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Apple and Google Are Rerouting Their Employee Buses as Attacks Resume

2018-01-21T08:29:00+00:00

Slashdot reader sqorbit writes: Apple runs shuttle buses for it's employees in San Francisco. It seems someone who is not happy with Apple has decided to take out their anger on these buses. In an email obtained by Mashable, Apple states "Due to recent incidents of broken windows along the commute route, specifically on highway 280, we're re-routing coaches for the time being. This change in routes could mean an additional 30-45 minutes of commute time in each direction for some riders." It has been reported that at least four buses have had windows broken, some speculating that it might caused by rubber bullets. "Around four years ago, people started attacking the shuttle buses that took Google employees to and from work, as a way of protesting the tech-company-driven gentrification taking place around San Francisco," remembers Fortune, adding "it seems to be happening again." At least one Google bus was also attacked, according to the San Francisco Chronicle, which adds that the buses "were not marked with company logos, and the perpetrators are suspected of broadly targeting technology shuttle buses rather than a specific company."

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Apple Shuts Swift Mailing List, Migrates to Online Forum

2018-01-20T21:24:00+00:00

An anonymous reader writes: Apple's Swift project "has completed the process of migrating to the Swift Forums as the primary method for discussion and communication!" announced a blog post on Friday. "The former mailing lists have been shut down and archived, and all mailing list content has been imported into the new forum system." While they're still maintaining a few Swift-related mailing lists, they're moving discussions into online forums divided into four main categories: Evolution, Development, Using Swift, and Site Feedback. Forum accounts can be set up using either email registration or GitHub accounts. It was one year ago that Swift creator Chris Lattner answered questions from Slashdot readers.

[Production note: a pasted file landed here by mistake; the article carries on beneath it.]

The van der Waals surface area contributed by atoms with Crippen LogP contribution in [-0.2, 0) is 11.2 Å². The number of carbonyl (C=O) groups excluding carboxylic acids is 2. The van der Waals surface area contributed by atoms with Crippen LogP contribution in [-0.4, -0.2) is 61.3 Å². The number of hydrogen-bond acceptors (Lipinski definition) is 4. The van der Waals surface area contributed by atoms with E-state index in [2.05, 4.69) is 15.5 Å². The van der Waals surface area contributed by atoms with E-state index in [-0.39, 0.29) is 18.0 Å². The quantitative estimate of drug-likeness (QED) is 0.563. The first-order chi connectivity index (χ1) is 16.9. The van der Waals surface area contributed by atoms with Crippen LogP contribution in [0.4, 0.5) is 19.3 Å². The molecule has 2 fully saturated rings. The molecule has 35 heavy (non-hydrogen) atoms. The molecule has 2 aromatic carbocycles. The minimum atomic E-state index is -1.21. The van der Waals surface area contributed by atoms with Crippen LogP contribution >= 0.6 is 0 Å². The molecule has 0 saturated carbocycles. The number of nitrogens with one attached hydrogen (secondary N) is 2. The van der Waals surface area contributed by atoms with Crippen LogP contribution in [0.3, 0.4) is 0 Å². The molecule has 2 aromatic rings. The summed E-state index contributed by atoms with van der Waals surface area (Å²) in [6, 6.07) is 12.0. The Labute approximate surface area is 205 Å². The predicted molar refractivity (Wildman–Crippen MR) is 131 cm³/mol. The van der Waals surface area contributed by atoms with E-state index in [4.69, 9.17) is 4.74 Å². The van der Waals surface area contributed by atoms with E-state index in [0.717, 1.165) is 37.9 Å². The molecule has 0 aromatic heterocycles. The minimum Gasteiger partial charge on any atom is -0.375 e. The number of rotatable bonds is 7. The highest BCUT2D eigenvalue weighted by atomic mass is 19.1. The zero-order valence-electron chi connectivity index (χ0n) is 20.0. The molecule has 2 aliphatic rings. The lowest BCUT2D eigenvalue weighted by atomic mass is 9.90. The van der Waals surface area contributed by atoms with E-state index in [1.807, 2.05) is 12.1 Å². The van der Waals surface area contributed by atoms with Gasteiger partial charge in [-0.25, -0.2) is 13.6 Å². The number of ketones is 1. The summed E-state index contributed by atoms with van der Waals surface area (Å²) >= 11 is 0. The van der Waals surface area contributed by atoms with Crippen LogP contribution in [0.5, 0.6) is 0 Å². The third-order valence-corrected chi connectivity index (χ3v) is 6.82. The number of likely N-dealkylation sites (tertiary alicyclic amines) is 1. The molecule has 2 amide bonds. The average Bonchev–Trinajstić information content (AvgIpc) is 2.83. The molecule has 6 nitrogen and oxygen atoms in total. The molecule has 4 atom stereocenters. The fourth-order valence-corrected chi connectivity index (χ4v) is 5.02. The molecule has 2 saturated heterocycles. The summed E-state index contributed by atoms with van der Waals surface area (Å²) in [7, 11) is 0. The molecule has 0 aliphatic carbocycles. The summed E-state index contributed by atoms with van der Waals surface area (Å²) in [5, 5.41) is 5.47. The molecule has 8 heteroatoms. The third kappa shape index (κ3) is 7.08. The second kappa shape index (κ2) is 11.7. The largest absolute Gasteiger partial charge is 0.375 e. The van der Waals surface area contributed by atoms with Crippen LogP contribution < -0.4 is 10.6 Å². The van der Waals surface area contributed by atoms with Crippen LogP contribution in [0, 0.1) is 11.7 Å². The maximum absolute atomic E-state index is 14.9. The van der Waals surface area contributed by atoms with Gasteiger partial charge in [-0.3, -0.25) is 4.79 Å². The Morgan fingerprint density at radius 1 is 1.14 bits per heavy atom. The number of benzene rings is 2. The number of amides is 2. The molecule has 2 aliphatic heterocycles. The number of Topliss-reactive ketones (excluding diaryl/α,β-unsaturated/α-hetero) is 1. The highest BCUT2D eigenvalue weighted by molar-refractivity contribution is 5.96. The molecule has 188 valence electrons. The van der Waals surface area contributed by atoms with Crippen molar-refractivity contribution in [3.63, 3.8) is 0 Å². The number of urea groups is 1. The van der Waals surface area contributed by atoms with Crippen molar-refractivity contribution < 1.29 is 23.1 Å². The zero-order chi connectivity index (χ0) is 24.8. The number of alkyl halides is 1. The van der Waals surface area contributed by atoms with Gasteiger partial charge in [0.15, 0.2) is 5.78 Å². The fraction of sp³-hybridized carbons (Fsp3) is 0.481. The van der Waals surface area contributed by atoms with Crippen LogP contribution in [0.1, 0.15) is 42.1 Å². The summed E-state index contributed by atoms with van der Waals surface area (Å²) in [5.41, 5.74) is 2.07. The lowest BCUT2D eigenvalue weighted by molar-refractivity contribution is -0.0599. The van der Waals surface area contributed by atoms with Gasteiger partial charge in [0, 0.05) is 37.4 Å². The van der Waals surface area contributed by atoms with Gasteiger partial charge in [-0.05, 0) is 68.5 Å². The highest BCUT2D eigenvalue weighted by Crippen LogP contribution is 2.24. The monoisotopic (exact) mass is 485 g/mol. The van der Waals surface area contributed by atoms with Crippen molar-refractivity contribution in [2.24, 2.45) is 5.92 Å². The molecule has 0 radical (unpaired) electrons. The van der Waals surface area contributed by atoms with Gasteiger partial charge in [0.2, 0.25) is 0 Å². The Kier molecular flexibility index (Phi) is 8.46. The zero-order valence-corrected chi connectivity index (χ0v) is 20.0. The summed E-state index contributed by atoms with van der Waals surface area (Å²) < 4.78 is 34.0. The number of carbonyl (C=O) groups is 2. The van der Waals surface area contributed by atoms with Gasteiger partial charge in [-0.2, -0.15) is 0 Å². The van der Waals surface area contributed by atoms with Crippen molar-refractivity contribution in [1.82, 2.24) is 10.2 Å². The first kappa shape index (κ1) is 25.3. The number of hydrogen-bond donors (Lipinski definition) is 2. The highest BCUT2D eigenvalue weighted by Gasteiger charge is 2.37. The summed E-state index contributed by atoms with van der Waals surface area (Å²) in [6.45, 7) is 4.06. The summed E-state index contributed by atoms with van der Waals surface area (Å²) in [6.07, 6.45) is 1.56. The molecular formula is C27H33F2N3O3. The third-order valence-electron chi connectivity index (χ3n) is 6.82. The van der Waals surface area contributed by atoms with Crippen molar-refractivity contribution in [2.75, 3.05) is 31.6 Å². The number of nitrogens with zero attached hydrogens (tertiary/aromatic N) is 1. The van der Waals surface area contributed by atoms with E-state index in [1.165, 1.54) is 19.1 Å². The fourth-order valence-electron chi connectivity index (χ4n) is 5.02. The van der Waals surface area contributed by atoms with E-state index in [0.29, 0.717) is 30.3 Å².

Read more of this story at Slashdot.

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Apple Might Discontinue the iPhone X This Summer

2018-01-20T16:39:00+00:00

BGR shares a startling prediction from Ming-Chi Kuo, the Apple analyst at KGI securities: Kuo -- who we should note has an exemplary track record with respect to iPhone rumors -- adds that Apple may opt to discontinue the current iPhone X entirely if sales are underwhelming. "KGI also expects a trio of iPhone models in the fall of 2018," AppleInsider notes. "He predicts the iPhone X will be 'end of life' in the summer of 2018, instead of being retained as a lower-cost option in the following year." If Kuo's projection pans out, this would represent a marked shift in Apple's iPhone sales strategy. Going back nearly a decade, Apple has always positioned older iPhone models around as a wallet-friendly alternative for users who weren't keen on paying a premium for Apple's latest and greatest.

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Tesla Is Last In the Driverless Vehicle Race, Report Says

2018-01-19T02:03:00+00:00